“[The carbon dioxide cuts will require] very draconian measures … [and] we have to be cognizant that we are using a tool that will not achieve global warming reduction, because [a] 50-foot hole cannot be dug with a toothpick,” Benning told the VTDigger. “We are a very small state, and a very small group of people, and if every one of us was to disappear from the planet today … the reality is we will have absolutely no measurable effect on global warming.”
‘Trojan Horse … Legislation’
Vermonters have no idea what lifestyle and economic restrictions will be forced upon them under the GWSA, said Rob Roper, president of the Vermont Policy Institute, in a commentary written before the override vote.
“The GWSA is and always has been a Trojan horse piece of legislation,” Roper said. “Its outer appearance is inviting: Let’s mandate that Vermont lower its greenhouse emissions so we can, as the name implies, ‘solve’ global warming.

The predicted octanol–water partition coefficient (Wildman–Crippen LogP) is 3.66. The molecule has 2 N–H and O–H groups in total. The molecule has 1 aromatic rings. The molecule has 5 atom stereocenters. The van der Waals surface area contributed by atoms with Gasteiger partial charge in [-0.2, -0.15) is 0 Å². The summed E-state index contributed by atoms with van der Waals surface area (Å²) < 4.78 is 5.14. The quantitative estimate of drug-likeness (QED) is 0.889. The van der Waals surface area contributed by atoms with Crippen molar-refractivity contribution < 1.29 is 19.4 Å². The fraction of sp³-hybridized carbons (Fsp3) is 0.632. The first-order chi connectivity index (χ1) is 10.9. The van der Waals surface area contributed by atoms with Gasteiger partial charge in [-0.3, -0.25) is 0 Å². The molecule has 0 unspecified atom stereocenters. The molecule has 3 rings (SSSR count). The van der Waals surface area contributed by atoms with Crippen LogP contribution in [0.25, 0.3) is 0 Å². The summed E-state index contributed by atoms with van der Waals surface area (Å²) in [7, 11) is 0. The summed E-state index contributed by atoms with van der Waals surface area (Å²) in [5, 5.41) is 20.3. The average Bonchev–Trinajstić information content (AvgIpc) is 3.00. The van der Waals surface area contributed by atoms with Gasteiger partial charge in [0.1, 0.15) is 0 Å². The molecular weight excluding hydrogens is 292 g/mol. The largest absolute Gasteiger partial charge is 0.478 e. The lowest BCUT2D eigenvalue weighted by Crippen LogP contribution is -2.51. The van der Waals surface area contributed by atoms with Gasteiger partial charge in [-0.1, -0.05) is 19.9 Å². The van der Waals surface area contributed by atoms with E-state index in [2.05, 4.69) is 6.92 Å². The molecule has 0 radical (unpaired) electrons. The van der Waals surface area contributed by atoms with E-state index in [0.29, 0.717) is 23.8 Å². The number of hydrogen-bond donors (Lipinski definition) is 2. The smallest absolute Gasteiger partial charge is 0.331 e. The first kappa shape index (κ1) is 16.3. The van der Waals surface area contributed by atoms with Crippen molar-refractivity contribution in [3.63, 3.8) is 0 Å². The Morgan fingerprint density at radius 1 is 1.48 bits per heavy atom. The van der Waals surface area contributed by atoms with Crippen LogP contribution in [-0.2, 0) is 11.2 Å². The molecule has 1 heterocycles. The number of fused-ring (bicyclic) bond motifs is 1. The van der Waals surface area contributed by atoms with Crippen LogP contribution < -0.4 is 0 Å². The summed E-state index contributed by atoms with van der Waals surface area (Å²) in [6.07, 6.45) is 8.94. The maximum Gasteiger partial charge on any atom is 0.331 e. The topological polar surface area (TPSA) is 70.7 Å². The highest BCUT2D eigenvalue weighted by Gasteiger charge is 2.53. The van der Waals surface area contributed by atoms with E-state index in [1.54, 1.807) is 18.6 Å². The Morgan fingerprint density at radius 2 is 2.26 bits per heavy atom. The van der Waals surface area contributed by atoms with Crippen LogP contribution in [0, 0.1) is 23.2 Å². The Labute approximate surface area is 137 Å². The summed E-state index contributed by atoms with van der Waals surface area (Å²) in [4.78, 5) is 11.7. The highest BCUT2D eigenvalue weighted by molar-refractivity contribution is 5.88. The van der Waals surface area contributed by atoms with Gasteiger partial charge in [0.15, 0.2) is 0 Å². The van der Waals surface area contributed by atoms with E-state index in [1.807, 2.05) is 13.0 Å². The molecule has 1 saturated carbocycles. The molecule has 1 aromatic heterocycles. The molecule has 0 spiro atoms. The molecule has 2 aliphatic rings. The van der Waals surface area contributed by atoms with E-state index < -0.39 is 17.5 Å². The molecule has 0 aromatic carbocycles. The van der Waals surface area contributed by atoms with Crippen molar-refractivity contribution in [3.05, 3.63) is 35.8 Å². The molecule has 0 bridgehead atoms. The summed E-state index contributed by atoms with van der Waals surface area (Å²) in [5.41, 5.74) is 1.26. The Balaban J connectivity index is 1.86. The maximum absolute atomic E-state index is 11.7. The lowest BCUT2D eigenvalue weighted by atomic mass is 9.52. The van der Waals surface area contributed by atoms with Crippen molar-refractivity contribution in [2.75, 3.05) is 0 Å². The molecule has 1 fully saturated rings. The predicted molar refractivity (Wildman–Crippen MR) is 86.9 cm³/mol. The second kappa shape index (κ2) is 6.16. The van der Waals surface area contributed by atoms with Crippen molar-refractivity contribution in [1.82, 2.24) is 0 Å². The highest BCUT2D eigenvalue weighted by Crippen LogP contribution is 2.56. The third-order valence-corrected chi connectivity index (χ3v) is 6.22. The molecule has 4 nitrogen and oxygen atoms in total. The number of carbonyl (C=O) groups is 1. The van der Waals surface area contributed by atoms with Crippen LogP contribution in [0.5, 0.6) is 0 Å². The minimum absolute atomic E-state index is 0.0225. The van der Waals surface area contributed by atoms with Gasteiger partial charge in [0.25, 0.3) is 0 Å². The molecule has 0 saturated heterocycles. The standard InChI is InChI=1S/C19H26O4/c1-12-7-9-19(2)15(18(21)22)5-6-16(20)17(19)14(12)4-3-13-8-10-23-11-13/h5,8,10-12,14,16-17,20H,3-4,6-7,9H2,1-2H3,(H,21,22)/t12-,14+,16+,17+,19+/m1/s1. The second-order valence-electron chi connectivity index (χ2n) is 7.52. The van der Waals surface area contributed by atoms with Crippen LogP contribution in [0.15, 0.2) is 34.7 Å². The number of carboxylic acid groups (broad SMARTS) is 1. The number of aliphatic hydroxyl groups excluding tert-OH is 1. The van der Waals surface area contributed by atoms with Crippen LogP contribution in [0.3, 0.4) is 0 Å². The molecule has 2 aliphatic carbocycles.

“Great! But what’s inside? How do we accomplish this? What will it cost? What impact will it actually have on future climate trends? On all of these rather significant questions, the bill – and its advocates – are silent,” Roper wrote. “We’ll figure that out later after we pass it, they say! Seriously, what rational person would sign a contract like this? Sending your bank routing number to the prince of Zambia who just emailed you that you won their national lottery and he’s ready to wire you the money exhibits sounder judgement than voting for the GWSA.”
The vagueness of the bill is by design to hide its high costs, Roper says.
“[T]he lack of any plan or details is a key part of the cynical design of the GWSA,” Roper said. “If voters knew what was required to achieve the mandates the law, it would be a political non-starter.
H. Sterling Burnett, Ph.D. (firstname.lastname@example.org) is the managing editor of Environment & Climate News.